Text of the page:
ASSUMING THAT LITERARY AGENTS AND
PUBLISHERS WILL READ EVERY PAGE SUBMITTED
Literary agents and
publishers are incredibly busy. They only accept a fraction of what is
presented to them, therefore they simply cannot devote the time to read
every single word of every manuscript submitted. Typically, they read
submissions from a negative perspective, looking more for what's wrong than
what's right. They will usually read far enough into a manuscript to find
sufficient reasons to reject it. That can occur as early as page one.
What does this mean to you? You've obviously got to start impressing
them on page one. If you feel your novel really kicks in at, say, chapter
three, that's far too late. They may not stick with your manuscript that
long. It's your challenge as a new writer to hook industry professionals, as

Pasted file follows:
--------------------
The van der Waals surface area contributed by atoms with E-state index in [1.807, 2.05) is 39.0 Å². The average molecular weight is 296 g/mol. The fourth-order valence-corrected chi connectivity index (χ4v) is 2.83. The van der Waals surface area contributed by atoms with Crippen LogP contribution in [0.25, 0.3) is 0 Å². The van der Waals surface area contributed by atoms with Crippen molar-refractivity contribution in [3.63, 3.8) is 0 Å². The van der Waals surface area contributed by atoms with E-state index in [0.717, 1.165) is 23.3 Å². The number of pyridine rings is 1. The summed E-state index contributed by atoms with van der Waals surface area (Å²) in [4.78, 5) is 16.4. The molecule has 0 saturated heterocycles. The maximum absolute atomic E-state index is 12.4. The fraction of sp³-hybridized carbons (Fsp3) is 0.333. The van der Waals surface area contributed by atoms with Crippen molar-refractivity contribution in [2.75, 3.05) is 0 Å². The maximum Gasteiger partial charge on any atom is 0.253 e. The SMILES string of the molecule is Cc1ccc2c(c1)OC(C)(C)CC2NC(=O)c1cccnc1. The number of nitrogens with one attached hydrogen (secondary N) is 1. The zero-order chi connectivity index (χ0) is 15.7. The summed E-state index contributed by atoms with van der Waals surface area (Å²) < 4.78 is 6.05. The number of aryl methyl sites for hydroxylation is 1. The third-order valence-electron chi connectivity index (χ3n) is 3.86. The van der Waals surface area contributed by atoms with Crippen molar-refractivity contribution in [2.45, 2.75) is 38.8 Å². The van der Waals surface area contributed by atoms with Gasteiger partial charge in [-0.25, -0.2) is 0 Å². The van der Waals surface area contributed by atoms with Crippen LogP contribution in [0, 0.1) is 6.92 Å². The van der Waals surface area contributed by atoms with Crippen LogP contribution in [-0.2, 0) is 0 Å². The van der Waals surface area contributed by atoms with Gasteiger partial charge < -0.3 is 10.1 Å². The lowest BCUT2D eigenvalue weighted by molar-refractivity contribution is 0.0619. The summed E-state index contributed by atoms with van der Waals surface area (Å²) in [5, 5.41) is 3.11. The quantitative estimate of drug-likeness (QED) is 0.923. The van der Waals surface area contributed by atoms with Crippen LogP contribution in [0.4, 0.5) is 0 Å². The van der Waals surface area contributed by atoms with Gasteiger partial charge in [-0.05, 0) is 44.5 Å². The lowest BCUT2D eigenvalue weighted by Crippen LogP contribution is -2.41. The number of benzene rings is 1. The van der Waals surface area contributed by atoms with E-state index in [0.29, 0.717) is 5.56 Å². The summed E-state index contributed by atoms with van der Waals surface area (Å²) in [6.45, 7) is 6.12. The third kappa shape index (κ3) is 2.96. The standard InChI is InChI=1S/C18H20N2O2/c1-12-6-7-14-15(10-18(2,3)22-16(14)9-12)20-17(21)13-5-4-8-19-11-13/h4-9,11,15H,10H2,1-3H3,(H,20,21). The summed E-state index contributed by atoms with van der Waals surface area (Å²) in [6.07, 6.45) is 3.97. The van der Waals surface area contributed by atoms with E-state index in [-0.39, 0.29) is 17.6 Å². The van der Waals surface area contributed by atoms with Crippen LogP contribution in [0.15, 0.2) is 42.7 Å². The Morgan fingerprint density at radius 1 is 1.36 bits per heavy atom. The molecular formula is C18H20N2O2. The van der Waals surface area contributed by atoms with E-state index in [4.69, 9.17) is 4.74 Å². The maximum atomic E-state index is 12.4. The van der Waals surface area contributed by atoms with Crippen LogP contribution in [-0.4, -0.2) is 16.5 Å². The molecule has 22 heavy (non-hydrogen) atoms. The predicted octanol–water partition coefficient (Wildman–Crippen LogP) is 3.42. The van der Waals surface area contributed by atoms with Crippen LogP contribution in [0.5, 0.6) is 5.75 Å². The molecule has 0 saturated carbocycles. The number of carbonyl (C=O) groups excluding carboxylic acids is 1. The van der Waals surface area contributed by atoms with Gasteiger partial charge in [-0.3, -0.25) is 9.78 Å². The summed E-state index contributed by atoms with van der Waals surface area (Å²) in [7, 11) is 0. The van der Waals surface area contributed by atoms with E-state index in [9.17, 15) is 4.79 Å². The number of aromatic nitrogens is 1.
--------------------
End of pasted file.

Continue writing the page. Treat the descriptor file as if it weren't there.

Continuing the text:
well as your reader, immediately and never let up.
It also means
that any glaring violations can be subject to immediate rejection,
especially when they're obvious from the beginning. Your manuscript can be
brilliantly written overall, but industry professionals may never know it if
they reject it prematurely due to some highly visible major infraction.
Brilliantly written manuscripts are rejected every day, whereas
manuscripts reflecting only average writing skills are accepted, usually
because the average manuscripts address overall publisher needs more
Help and Advice For Unpublished Writers
The Five Biggest Mistakes of Those Who Self-Publish
How to Find the Best Editor
Basic Manuscript Standards
Manuscript Format Specifications